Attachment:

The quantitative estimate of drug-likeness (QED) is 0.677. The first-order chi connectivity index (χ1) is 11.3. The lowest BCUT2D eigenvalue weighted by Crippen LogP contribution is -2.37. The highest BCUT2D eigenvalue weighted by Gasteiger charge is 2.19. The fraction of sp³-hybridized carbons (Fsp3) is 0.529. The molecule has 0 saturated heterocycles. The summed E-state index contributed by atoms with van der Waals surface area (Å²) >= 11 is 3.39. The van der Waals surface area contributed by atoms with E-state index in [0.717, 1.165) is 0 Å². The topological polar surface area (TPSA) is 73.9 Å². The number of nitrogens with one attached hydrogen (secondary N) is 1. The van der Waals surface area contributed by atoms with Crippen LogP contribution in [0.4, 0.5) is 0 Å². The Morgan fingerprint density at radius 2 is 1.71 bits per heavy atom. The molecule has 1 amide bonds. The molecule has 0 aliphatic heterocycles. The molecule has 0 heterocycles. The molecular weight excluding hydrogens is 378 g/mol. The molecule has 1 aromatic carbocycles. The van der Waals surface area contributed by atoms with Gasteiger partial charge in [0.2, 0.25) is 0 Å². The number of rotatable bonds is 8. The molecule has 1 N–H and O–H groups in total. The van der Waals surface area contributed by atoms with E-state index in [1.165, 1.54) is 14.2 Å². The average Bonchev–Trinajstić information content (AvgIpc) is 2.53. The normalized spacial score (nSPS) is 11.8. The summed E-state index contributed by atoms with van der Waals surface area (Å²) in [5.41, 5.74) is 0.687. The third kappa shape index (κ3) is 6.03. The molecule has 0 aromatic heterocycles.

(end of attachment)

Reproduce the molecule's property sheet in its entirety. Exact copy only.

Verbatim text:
The quantitative estimate of drug-likeness (QED) is 0.677. The first-order chi connectivity index (χ1) is 11.3. The lowest BCUT2D eigenvalue weighted by Crippen LogP contribution is -2.37. The highest BCUT2D eigenvalue weighted by Gasteiger charge is 2.19. The fraction of sp³-hybridized carbons (Fsp3) is 0.529. The molecule has 0 saturated heterocycles. The summed E-state index contributed by atoms with van der Waals surface area (Å²) >= 11 is 3.39. The van der Waals surface area contributed by atoms with E-state index in [0.717, 1.165) is 0 Å². The topological polar surface area (TPSA) is 73.9 Å². The number of nitrogens with one attached hydrogen (secondary N) is 1. The van der Waals surface area contributed by atoms with Crippen LogP contribution in [0.4, 0.5) is 0 Å². The Morgan fingerprint density at radius 2 is 1.71 bits per heavy atom. The molecule has 1 amide bonds. The molecule has 0 aliphatic heterocycles. The molecule has 0 heterocycles. The molecular weight excluding hydrogens is 378 g/mol. The molecule has 1 aromatic carbocycles. The van der Waals surface area contributed by atoms with Gasteiger partial charge in [0.2, 0.25) is 0 Å². The number of rotatable bonds is 8. The molecule has 1 N–H and O–H groups in total. The van der Waals surface area contributed by atoms with E-state index in [1.165, 1.54) is 14.2 Å². The average Bonchev–Trinajstić information content (AvgIpc) is 2.53. The normalized spacial score (nSPS) is 11.8. The summed E-state index contributed by atoms with van der Waals surface area (Å²) in [5.41, 5.74) is 0.687. The third kappa shape index (κ3) is 6.03. The molecule has 0 aromatic heterocycles.